Wednesday, July 28, 2010
Wednesday, July 21, 2010
Friday, July 16, 2010
I don’t mean this as a digression from where I left off last week. But I want to convey the fabric of a community, and a snapshot of the times, the moment that I happened on mama sue, or she on me. More on mama sue… coming next week
So, before I get to Mama Sue, and that whole tangled yarn, I have to ask…is it true? That the oil has stopped gushing into the Gulf? I hadn’t heard the news yet while watching footage shot three years ago, of August baiting a hook and casting into one of the still, still rivers of Delacroix Island, which isn’t really an island, but the name of a neighborhood at the southern end of St. Bernard Parish. I couldn’t help but be wistful watching his relaxed way of handling the hooks and lines and setting the rods down on the beach. That day I managed to hook a catfish and he pulled in a striped drum. I was wondering as I logged the scenes of this afternoon hour - so casual I might have forgotten it if I hadn’t caught in on tape – whether August would thread a hook with shrimp pieces again in his life. No, I wouldn’t have forgotten. It was an unusual day, a beautiful, languid, somewhat unnerving day. The water, air, trees, sky all utterly still and it seemed untouched by human beings. And unnerving because I hate fishing. I never go. And here I was with a virtual stranger, who was teaching me how to attach a tiny piece of bait… I was horrified when I actually caught a fish! I didn’t have the strength to haul the thing in. It was heavy, or it was fighting. I couldn’t tell. August, so pleased with me, and himself I think for having taught me how to do any of this, reeled it in. “She caught a fish before August!” he declared. I was a good filmmaker, I thought, keeping focus on the catfish as it thrashed around on the dropped-down gate of August’s pick-up.
And I haven’t forgotten the first afternoon (spring, '07) I returned to my new temporary apartment – a one bedroom on the second floor, above a soon-to-be-renovated row of stores. They, the future stores, all sat empty, holes in sheetrock which would soon accept electric panels, plumbing fixtures. Grimy windows which would one day be clear and showcase some kind of retail activity. Up an exterior iron stair, there were about 6 small, unadorned apartments, all except mine rented by laborers from Latin America. Only one of these construction worker had come with his family – his wife and young daughter – who prepared out of their tiny kitchen (I had the same four impossible electric burners) dozens of tacos every day for sale to the Mexicans who’d relocated up in the NOLA area for Katrina work. The rest shared with one or two other men. Only one of my neighbors spoke any English.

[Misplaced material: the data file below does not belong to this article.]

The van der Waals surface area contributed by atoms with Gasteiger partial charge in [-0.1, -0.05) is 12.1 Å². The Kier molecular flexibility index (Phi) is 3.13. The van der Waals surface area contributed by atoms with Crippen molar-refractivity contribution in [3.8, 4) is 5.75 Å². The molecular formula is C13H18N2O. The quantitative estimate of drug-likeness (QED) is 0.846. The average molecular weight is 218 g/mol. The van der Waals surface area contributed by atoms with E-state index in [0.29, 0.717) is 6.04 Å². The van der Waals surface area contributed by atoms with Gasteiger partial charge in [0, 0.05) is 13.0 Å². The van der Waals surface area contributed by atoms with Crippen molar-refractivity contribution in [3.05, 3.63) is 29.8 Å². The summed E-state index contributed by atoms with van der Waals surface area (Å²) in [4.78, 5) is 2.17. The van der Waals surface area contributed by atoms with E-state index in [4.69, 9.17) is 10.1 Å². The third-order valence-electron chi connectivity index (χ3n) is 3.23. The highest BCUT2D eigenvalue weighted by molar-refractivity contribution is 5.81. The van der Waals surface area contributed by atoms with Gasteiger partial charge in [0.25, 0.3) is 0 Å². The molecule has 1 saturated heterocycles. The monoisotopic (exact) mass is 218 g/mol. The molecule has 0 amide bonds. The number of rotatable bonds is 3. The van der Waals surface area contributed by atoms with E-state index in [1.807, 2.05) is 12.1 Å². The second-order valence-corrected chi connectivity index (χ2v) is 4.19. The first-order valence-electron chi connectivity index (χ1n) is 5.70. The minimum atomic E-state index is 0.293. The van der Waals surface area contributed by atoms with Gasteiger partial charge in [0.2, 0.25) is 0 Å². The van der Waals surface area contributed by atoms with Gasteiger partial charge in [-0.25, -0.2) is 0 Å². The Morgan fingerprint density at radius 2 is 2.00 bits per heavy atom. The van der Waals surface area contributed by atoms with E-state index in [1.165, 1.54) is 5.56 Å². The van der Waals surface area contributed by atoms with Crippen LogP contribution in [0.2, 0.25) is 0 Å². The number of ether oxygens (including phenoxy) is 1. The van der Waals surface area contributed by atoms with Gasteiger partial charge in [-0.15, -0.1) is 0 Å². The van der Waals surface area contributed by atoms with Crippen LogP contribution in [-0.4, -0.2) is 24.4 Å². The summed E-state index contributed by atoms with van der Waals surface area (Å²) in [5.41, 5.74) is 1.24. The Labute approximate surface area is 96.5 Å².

I didn’t know any of these details when I returned home from my first major shop at the newly rebuilt Winn-Dixie, back seat and trunk filled with at least 20 small bags of cereal, soy milk, frozen crawfish pies. It was night, and completely dark. I was startled – putting it mildly – to see at least three small trucks parked in the lot that adjoined our apartment strip, where I too had pulled in, in my Prius. I was surrounded – or so it felt – by a posse of lone-man occupied trucks. All I could think – since I was on Guerra Drive, a street everyone spoke about in dejected terms, shaking their heads – that they were doing drug deals. I froze. Here was I, a gringa woman who lived alone. How could I get out and start carting my grocery bags up the stairs? They would see I saw them making their deals and maybe not that night, but some night not too far in the future, they’d come for me. My thoughts about what “come for me” meant were vague. I think I assumed they’d shoot me. I sat for what seemed like an hour. Then, when the men all seemed to be not going anywhere, I decided that I could either sit all night with my lettuce, or be brave and get out of the car and go to my apartment.
I learned not too long after that evening that these men used the nighttime hours after work to place calls to their families in Central and South America. They were sitting in their trucks, clutching their cell phones and receiving -- who knows? Perhaps stories about this relative or that, reports of illness, death, a new baby, the marriage of a cousin, any news they could strain to hear about their native country in their native language. They were probably describing their day. By March when it started to get warm, I’d look up at at our common balcony, if you want to call that narrow cement strip that ran outside our apartments a balcony, and see many of the men leaning over the metal railing, for hours, the tiny lights on their phones glinting like fireflies. The man who lived in apartment #1, the one who spoke some English, worked part time for our landlord as a sort of super. He’d helped me assemble my sofa bed. One afternoon, he tapped on my door. I opened it hesitantly – still not absolutely sure of things, though by this point I was sure that I didn’t know a thing about my neighbors – and he asked if he could use my laptop to look at the CD his wife had sent. When he sat down at my computer, and the images of four adorable girls, his daughters, the oldest twelve I think, popped into view, he told me that he had left for the United States one afternoon, without letting his wife in on his plans until after he’d reached the States. He hadn’t seen his wife or children in the seven years since.